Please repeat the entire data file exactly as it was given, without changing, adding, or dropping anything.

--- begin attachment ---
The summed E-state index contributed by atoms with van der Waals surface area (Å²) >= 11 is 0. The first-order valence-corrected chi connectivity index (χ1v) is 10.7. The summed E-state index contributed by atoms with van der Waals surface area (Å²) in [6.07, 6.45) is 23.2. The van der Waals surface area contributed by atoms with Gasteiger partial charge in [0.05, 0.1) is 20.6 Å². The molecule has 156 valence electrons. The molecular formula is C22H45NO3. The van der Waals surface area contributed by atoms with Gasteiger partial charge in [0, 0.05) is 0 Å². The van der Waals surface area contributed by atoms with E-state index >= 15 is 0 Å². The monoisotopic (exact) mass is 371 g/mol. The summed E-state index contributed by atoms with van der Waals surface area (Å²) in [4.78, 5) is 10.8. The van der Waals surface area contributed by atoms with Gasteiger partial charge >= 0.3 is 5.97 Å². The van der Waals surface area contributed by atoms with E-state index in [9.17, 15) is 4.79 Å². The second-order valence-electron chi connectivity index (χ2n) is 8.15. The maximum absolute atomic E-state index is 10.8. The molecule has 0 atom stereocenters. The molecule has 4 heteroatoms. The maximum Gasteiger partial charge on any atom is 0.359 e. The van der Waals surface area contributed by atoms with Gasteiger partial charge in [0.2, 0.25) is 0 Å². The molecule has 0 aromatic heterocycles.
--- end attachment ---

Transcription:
The summed E-state index contributed by atoms with van der Waals surface area (Å²) >= 11 is 0. The first-order valence-corrected chi connectivity index (χ1v) is 10.7. The summed E-state index contributed by atoms with van der Waals surface area (Å²) in [6.07, 6.45) is 23.2. The van der Waals surface area contributed by atoms with Gasteiger partial charge in [0.05, 0.1) is 20.6 Å². The molecule has 156 valence electrons. The molecular formula is C22H45NO3. The van der Waals surface area contributed by atoms with Gasteiger partial charge in [0, 0.05) is 0 Å². The van der Waals surface area contributed by atoms with E-state index >= 15 is 0 Å². The monoisotopic (exact) mass is 371 g/mol. The summed E-state index contributed by atoms with van der Waals surface area (Å²) in [4.78, 5) is 10.8. The van der Waals surface area contributed by atoms with Gasteiger partial charge >= 0.3 is 5.97 Å². The van der Waals surface area contributed by atoms with E-state index in [9.17, 15) is 4.79 Å². The second-order valence-electron chi connectivity index (χ2n) is 8.15. The maximum absolute atomic E-state index is 10.8. The molecule has 0 atom stereocenters. The molecule has 4 heteroatoms. The maximum Gasteiger partial charge on any atom is 0.359 e. The van der Waals surface area contributed by atoms with Gasteiger partial charge in [0.2, 0.25) is 0 Å². The molecule has 0 aromatic heterocycles.